If you’re looking for a storage unit to keep your car, there are only a few select sizes large enough to contain a vehicle. Since storage units come in standard sizes, we can help you figure out which size you’ll need for your type of car. Below you’ll find details about each size of car storage unit, as well as a list of popular models that can be stored in each size. For a more complete list of car dimensions and recommended unit sizes by model, see our car storage size guide.

10x10 car storage

10x10 Car Storage:

10x10 units will only work for motorcycles and very small cars. The vast majority of cars on the road are longer than ten feet, and only some of the newest European imports are shorter than that.

Popular cars you can store in this unit: 2013 smart for two.

10x15 Car Storage:

Most coupes, hatchbacks, crossovers and small SUVs come in at just around 15 feet in length, some a few more, some a few less. If you’re not planning on storing anything else in the unit and you drive one of the above body types, particularly a two-door model, it’s likely you’ll be able to squeeze your vehicle into a 10x15 storage unit, though you might be left with only a few inches of space. Always make sure to measure your vehicle before renting out a storage unit, particularly if you drive a vehicle that’s just around 15 feet in length.

10x15 car storage
10x20 car storage

10x20 Car Storage

The vast majority of automobiles will fit comfortably inside a 10x20 self-storage unit. This includes SUVs, crossovers, sedans, minivans, pickup trucks, and most full-sized vans. For most consumers, the biggest decision when looking for a car storage unit will be whether or not they can fit their car inside a 10x15 and save a little extra money on rent each month. Otherwise, 10x20s make for a good, safe default, as the majority of consumer motor vehicles are less than 20 feet in length.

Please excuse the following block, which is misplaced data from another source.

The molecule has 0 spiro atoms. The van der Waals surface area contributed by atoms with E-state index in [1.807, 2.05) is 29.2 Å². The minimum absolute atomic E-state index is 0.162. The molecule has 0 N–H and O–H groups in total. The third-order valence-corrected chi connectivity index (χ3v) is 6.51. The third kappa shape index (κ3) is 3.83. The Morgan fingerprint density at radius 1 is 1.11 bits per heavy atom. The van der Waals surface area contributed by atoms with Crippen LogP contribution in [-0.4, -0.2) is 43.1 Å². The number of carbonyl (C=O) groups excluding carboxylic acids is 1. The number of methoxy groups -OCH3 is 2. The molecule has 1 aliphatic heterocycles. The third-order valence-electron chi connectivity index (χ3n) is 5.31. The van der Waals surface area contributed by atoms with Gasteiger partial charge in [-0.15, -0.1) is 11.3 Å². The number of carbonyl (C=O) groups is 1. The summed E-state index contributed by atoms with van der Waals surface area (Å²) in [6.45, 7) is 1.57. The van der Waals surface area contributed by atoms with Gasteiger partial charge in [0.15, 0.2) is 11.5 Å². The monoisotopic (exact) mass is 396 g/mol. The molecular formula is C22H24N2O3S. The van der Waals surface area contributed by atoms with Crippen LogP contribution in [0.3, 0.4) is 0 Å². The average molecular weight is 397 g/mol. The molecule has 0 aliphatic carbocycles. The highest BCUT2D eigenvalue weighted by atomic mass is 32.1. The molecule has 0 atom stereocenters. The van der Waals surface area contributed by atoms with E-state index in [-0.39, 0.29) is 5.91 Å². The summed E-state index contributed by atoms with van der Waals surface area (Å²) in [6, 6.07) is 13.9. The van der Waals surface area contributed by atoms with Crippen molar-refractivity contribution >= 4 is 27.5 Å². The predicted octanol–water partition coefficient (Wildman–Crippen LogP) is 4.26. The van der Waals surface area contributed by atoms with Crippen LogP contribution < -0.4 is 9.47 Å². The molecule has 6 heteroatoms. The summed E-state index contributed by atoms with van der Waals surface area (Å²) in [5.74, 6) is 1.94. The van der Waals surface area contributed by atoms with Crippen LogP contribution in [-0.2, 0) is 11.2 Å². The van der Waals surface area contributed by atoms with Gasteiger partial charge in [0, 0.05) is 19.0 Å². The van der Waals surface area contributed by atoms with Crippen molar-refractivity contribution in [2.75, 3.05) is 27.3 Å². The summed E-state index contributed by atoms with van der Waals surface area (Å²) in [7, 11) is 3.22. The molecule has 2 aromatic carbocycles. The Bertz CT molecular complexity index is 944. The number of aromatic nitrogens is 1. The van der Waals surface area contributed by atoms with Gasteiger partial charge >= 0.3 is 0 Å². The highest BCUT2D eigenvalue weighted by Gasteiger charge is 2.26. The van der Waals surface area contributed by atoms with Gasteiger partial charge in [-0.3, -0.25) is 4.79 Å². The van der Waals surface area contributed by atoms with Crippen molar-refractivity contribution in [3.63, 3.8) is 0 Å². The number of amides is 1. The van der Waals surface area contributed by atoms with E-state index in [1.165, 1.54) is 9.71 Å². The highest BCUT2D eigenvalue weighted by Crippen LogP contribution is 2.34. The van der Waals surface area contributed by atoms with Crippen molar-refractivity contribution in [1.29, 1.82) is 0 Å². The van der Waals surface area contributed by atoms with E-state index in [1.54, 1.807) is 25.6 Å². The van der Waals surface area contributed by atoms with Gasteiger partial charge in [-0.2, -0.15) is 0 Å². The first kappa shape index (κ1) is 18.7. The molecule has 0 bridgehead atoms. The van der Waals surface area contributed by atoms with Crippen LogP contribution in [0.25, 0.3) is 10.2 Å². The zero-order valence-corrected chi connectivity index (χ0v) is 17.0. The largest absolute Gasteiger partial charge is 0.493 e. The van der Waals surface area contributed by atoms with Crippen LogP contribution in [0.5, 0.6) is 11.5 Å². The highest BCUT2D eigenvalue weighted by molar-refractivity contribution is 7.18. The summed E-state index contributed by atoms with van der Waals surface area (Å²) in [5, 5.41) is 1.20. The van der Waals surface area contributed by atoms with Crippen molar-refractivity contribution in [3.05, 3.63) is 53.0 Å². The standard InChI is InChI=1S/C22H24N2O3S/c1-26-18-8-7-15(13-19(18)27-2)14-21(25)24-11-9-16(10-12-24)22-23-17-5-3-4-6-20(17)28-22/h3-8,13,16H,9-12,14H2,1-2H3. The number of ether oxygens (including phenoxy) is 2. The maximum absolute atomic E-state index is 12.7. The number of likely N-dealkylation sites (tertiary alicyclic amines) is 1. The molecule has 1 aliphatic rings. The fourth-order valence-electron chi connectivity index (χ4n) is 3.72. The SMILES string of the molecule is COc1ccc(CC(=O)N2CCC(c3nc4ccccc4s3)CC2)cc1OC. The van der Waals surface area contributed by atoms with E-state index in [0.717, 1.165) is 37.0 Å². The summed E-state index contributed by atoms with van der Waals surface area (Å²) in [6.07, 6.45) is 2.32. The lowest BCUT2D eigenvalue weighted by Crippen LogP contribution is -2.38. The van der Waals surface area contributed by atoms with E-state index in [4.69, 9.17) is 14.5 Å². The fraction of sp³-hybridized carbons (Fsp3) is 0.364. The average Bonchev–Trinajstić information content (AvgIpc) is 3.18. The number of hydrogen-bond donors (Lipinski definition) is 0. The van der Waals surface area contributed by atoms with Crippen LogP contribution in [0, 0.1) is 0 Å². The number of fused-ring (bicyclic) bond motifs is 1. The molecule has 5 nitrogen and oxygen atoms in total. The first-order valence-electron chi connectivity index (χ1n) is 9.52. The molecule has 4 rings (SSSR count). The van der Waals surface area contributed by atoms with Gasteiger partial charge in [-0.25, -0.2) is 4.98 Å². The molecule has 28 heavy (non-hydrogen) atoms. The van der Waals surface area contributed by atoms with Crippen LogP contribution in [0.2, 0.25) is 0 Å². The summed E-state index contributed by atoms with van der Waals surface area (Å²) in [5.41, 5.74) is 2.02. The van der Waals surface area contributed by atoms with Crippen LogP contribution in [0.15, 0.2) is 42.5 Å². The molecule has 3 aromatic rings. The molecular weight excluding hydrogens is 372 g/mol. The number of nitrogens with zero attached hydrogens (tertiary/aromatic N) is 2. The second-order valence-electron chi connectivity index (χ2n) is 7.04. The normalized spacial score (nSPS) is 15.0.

Popular cars you can store in this unit: Acura MDX, Acura TL, Audi A8, BMW 3 Series, BMW 4 Series, BMW 5 Series, BMW 6 Series, BMW 7 Series, BMW X3, BMW X6, Buick Enclave, Cadillac CTS, Cadillac Escalade, Chevrolet Camaro, Chevrolet Cavalier, Chevrolet Cobalt, Chevrolet Colorado, Chevrolet Cruze, Chevrolet Equinox, Chevrolet Impala, Chevrolet Malibu, Chevrolet Monte Carlo, Chevrolet S-10, Chevrolet Silverado 1500, Chevrolet Tahoe, Chevrolet TrailBlazer, Chevrolet Venture, Chrysler 200, Chrysler 300, Chrysler Pacifica, Chrysler Town & Country, Dodge Challenger, Dodge Charger, Dodge Dart, Dodge Durango, Dodge Grand Caravan, Dodge Intrepid, Dodge Ram 1500, Dodge Stratus, Ford Expedition, Ford Explorer, Ford F-150, Ford Freestar, Ford Fusion, Ford Mustang, Ford Ranger, Ford Taurus, GMC Envoy, Honda Accord, Honda Odyssey, Honda Pilot, Honda Ridgeline, Hyundai Azera, Hyundai Entourage, Hyundai Equus, Hyundai Genesis, Hyundai Santa Fe, Hyundai Sonata, Hyundai Veracruz, Infiniti QX80, Jeep Commander, Jeep Grand Cherokee, Kia Amanti, Kia Cadenza, Kia Optima, Kia Sedona, Kia Sorento, Land Rover Range Rover, Lexus GS, Lincoln Continental, Lincoln Navigator, Mazda CX-7, Mazda CX-9, Mazda Mazda3, Mazda Mazda5, Mazda Mazda6, Mazda MPV, Mercedes-Benz C-Class, Mitsubishi Eclipse, Mitsubishi Endeavor, Mitsubishi Galant, Mitsubishi Lancer, Mitsubishi Montero, Mitsubishi Outlander, Nissan Altima, Nissan Armada, Nissan Maxima, Nissan Pathfinder, Nissan Quest, Nissan Sentra, Saab 9-3, Subaru Forester, Subaru Legacy, Subaru Legacy, Subaru Outback, Subaru Tribeca, Suzuki Equator, Suzuki Kizashi, Suzuki Verona, Toyota 4Runner, Toyota Avalon, Toyota Camry, Toyota Camry Solara, Toyota Corolla, Toyota FJ Cruiser, Toyota Highlander, Toyota Land Cruiser, Toyota Prius, Toyota Tacoma, Volkswagen Jetta, Volkswagen Passat, Volkswagen Touareg.

10x30 Car Storage:

Very few automobile models will require a 10x30 storage unit, though a 10x20 will be a tight fit for a number of the largest trucks and vans. However, if you’re planning on storing anything else in your unit in addition to your car, it’s likely you’ll need to move up to the next size, particularly if your vehicle is larger to begin with. A 10x30 storage unit will allow you to comfortably store a car alongside plenty of other possessions, including furniture and large appliances.